To Remember and Decide

Thanksgiving is upon us.  Last year I couldn’t think of Thanksgiving because my Mother just passed away.  A year later the holiday brings so many memories of her, particularly the Thanksgiving Dinner that she loved to prepare.  Like a few times in the past, this year I will make another Thanksgiving Dinner and as usual when I make a Thanksgiving dinner it will be far less irresistible than Momma’s ever were.  I am a trained Chef and a darned good cook, but to make a turkey and all the trimmings is something Momma was stellar at and I barely competent to compare.

As a small child on the farm I always enjoyed watching Momma stuff the turkey, but more importantly I knew her dressing mixture was going to be heavenly just as soon as that turkey was done.  Momma’s turkey, as well as the dressing brought incredible wafts of butter, sage and browning turkey as the hours passed waiting for it to be done.  Momma never rushed her turkeys.  In fact she got up early just to get it in and be able to watch over it and patiently baste it when necessary, making it moist and tender.  Oh as I write I can smell and I remember the taste.  I remember the leftovers and the unparalleled turkey sandwiches I could concoct from the slices of light and dark meat.

Momma was at her best on the holidays.  She loved cooking but more importantly she enjoyed making dinner for her family.  As in all families we had our traditional trimmings, each of course better than the next, each a little more fattening than the last, but it was worth every calorie.  As I grew up I learned to space myself just a little so that I didn’t get that full achy, sleepy feeling from the triptafan.   Yet, regardless of trying, the time arrived that made me realize that  if I didn’t stop eating I would surely bust.  Unfortunately, when I woke during the night I always sneaked out to the kitchen for another bite of that heavenly turkey.

The last Thanksgiving my Mother orchestrated was just two years before she died.  Momma had an idea and asked if I minded that she planned the table and the menu.  The next days following her request were days filled with surprises, shopping, memories and work for her.  At the time she was still able to go shopping, although bound to her wheel chair.  She had her list ready for shopping.  First to Joann’s Crafts and Hobby Lobby to see what was new in fabrics and decor.  Momma made her selection for the tablecloth and skirt, then on to deciding just which faceplate would make the table look the way she wanted.  While at the two shops she also chose leaves, a wonderful metal turkey and other items for the centerpiece.  During that little escapade Momma asked how she could make a big cookie for everyone, something once again that was goood, but also pretty.  At first I was a little confused and asked if she wanted this for the dessert.  No, that wasn’t the idea she had.  Rather than just give them a cookie Momma wanted it to be wrapped and placed at the table space in a clear bag.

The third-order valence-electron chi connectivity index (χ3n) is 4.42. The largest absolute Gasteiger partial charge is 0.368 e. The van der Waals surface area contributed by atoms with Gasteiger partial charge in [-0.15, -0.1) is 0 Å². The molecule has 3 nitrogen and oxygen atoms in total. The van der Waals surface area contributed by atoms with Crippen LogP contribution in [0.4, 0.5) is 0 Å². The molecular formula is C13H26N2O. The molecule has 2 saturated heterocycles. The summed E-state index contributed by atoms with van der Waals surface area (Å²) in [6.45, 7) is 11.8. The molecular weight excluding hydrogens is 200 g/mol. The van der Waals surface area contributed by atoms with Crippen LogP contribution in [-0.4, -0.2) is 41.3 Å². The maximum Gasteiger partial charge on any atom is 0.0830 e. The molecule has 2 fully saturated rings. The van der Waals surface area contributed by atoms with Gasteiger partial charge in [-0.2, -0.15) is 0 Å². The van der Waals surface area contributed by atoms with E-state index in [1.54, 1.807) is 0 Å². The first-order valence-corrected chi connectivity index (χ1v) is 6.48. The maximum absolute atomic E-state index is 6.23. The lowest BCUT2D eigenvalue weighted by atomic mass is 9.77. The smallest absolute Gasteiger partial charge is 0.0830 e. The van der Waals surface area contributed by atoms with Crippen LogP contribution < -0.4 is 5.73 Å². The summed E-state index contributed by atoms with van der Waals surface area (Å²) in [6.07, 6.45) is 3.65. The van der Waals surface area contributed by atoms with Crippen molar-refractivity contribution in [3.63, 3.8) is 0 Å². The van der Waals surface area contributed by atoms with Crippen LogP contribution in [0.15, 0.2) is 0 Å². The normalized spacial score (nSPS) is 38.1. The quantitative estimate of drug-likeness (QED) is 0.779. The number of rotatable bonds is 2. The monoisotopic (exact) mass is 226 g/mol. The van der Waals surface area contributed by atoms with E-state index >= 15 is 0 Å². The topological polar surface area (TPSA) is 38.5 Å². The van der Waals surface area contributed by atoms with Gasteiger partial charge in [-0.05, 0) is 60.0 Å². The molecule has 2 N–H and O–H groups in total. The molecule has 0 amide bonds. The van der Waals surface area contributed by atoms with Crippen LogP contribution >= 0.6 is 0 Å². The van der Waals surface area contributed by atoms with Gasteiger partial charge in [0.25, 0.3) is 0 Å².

After more shopping for food Momma arrived home ready to work.  That was Momma, but I cautioned her that we had plenty of time and tomorrow, after she rested we could begin.  The next day after, barely past the time I got Momma up and in her wheelchair, I was reminded she needed to start working on her special cookies.  Momma, with her right side paralyzed, in her wheelchair was determined to make the cookie dough.  I placed the mixer on a low stand by her, brought all the ingredients and in a fair amount of time she was ready for me to roll and cut the dough for her.

___________________________

Nearly a year ago I began this post.  As I reached the end of the paragraph above the line I stopped.  I couldn’t continue writing.  The memories became to intense remember that wonderful day.  I have kept the tablecloth and all the decorations, yet to this day I am unable to look at them with out missing her.

Last years Thanksgiving was fine.  I made a turkey and all the trimmings and as I sat at the head of the table I asked myself why did I do all of this because my guests could never know or understand the Thanksgivings from my past.  They were special to me and I knew that I did not like the idea of forging a new Thanksgiving of my own, particularly when most of the people I could have for guests only see it as another year.

I vowed that night that I would never try a Thanksgiving Dinner again.  This year I will be at my sister’s in Illinois.  If anyone can come close to the family dinner I enjoy so much is my sister.  I know that Thanksgiving Day will be and taste like it always did.

And then I shall return from Florida and prepare a Christmas/Hannukah Dinner, especially for my dear sister-in-law, who has become a new person  in my life who believes in me as much as my Mother.  Shirley, even though Jewish, understands that for me Christmas is a gay wonderful time.  It was significant in my family, yet held a different position of importance.  Thanksgiving Momma always prepared and planned.  Christmas was a time when we all brought a bit of us to the day and dinner to show our love for each other.  So, when Shirley once said to me I would love, just once to see a big white Christmas tree with sparkling packages under it and a house all decorated for Christmas, there wasn’t much hesitation to say to her, “This year Shirley will be your own White Christmas.”

 

 

 

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